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September 14, 2022 1:54 pm
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German Police Decline to Prosecute Pro-Palestinian Demonstrator Who Assaulted Elderly Jewish Man

avatar by Ben Cohen

A child is seen carrying a makeshift sign reading “Zionism Kills” at a pro-Palestinian rally in the German city of Hanover. Photo: courtesy of Rebecca Seidler

Police in Germany have declined to pursue criminal proceedings against a Palestinian demonstrator who assaulted a Jewish man carrying an Israeli flag at a rally in the city of Hanover last April.

A spokesperson for the public prosecutor in Hanover told the Welt news outlet on Wednesday that an investigation of the attack committed by the “55-year-old stateless assailant” showed that “intentional bodily harm could not be proven.”

The incident on April 23 at a pro-Palestinian rally involved a 68-year-old former state parliamentarian for the center-left SPD Party, Michael Höntsch, who walks with the aid of both a cane and a mobile oxygen unit. Video of the event showed Höntsch, who attended a small counter protest organized by his daughter-in-law, Rebecca Seidler, being confronted by a man wearing a Palestinian keffiyeh who then punched him in the face, knocking him to the ground. The Israeli flag he was holding at the time of the assault had been given to him by another demonstrator.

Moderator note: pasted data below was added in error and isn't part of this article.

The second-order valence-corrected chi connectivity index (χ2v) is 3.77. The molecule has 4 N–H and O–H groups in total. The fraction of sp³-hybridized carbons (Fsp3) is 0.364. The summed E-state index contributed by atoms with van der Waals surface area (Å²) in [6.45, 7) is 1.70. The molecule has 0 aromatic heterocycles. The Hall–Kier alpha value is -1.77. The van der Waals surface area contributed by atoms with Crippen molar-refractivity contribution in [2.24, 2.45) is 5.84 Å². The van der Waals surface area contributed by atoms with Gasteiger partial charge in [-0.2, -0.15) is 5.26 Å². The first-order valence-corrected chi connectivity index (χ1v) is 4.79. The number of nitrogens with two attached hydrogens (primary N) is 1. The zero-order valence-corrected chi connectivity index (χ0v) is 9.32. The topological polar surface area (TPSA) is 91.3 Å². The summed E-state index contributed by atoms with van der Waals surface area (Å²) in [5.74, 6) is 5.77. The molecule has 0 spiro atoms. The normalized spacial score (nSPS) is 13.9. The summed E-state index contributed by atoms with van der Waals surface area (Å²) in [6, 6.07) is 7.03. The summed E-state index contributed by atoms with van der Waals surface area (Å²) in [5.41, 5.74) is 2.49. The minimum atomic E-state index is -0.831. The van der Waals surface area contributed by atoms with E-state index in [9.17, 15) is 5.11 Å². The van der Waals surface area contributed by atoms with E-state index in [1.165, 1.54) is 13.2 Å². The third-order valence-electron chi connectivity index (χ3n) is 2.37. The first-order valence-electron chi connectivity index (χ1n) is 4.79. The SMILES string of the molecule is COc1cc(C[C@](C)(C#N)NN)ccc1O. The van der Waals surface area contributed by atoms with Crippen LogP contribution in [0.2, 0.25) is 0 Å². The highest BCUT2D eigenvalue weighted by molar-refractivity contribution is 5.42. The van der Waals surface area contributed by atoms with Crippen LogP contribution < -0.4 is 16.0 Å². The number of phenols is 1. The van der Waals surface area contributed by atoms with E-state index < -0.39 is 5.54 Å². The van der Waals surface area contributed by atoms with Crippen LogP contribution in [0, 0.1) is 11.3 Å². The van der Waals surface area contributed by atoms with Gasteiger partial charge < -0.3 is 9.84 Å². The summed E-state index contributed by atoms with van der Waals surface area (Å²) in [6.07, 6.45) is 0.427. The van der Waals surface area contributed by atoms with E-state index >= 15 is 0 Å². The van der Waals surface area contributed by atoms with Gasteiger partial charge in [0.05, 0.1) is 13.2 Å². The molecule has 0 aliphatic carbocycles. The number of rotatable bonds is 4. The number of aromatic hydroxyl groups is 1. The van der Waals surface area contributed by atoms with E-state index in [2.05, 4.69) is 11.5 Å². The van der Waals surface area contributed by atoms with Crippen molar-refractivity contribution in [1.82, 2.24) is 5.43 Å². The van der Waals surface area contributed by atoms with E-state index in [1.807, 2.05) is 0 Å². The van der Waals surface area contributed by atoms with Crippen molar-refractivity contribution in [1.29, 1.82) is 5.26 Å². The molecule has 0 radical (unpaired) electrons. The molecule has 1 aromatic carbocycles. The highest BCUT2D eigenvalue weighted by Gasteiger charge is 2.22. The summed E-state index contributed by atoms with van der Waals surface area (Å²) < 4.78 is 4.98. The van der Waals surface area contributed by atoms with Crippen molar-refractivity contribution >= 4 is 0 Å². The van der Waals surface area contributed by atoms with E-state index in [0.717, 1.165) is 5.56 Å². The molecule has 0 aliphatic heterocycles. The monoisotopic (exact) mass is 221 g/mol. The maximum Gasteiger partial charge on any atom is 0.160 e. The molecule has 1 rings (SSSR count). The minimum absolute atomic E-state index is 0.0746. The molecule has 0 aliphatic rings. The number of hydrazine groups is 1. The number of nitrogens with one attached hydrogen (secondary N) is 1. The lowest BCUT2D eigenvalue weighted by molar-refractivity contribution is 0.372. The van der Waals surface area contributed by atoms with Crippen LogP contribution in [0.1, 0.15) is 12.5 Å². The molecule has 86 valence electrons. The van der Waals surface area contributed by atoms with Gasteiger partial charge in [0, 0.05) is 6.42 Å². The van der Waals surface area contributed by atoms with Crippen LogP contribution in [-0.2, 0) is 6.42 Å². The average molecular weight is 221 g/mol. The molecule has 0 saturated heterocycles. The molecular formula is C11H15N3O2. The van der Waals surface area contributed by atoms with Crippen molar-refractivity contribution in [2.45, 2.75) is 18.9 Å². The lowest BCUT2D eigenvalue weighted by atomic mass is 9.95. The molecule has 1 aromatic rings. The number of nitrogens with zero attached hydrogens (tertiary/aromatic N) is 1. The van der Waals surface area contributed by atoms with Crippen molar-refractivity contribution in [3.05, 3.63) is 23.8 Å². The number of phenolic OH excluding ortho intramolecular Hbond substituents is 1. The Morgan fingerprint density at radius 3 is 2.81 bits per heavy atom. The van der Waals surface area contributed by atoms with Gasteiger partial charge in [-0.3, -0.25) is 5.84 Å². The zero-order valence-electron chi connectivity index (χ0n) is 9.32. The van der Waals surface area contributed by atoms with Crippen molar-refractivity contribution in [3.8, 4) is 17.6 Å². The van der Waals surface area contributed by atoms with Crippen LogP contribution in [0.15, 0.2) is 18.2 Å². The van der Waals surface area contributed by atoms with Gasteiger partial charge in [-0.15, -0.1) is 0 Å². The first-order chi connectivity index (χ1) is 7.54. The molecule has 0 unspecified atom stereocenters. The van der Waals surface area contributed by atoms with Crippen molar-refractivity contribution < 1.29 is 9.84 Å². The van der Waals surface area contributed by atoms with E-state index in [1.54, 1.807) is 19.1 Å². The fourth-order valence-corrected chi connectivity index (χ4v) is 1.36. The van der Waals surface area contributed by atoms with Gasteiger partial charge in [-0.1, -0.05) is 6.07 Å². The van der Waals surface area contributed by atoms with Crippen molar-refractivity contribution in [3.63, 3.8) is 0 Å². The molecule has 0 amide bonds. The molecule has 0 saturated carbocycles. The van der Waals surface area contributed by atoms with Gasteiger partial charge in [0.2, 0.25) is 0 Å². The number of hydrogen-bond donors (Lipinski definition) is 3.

As The Algemeiner reported last week, Seidler — the director of the Liberal Jewish Community in Hanover — was ordered to pay a fine of 128.50 Euros (about $125) for having staged a counter-demonstration without giving the authorities advance notice.

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Höntsch contrasted the fine leveled against Seidler with the decision not to prosecute his assailant in an interview with Welt.

“It is difficult to understand that the physical attack against me has no consequences while my daughter-in-law is being punished for observing a demonstration,” he said.

Höntsch also revealed that initially, he had not reported the attack out of concern for repercussions against his family.

“Out of consideration for my family, I had deliberately decided not to report it. I was directly exposed to the demonstrators’ willingness to use violence and I was concerned that I might be threatened again,” he said.  “I don’t want to face the man who attacked me again alone.”

Höntsch added that in his view, while there was awareness in Germany about the dangers of antisemitism from the far right, “there is a strange shyness when it comes from the Arab or Turkish population.”

Resurgent antisemitism in Germany and elsewhere in Europe in recent years has not been matched by the number of prosecutions against offenders. A recent analysis of the authorities response to the hundreds of antisemitic attacks recorded in Berlin during 2019 and 2020 showed that only 13 percent of cases had resulted in criminal charges.

Julia Bernstein, a sociologist at Frankfurt University, noted that prosecution rates were particularly low with what she called “propaganda crimes”— hateful statements and graffiti directed against Jews.

“In some cases, Jews are not taken seriously by the police,” Bernstein added.

 

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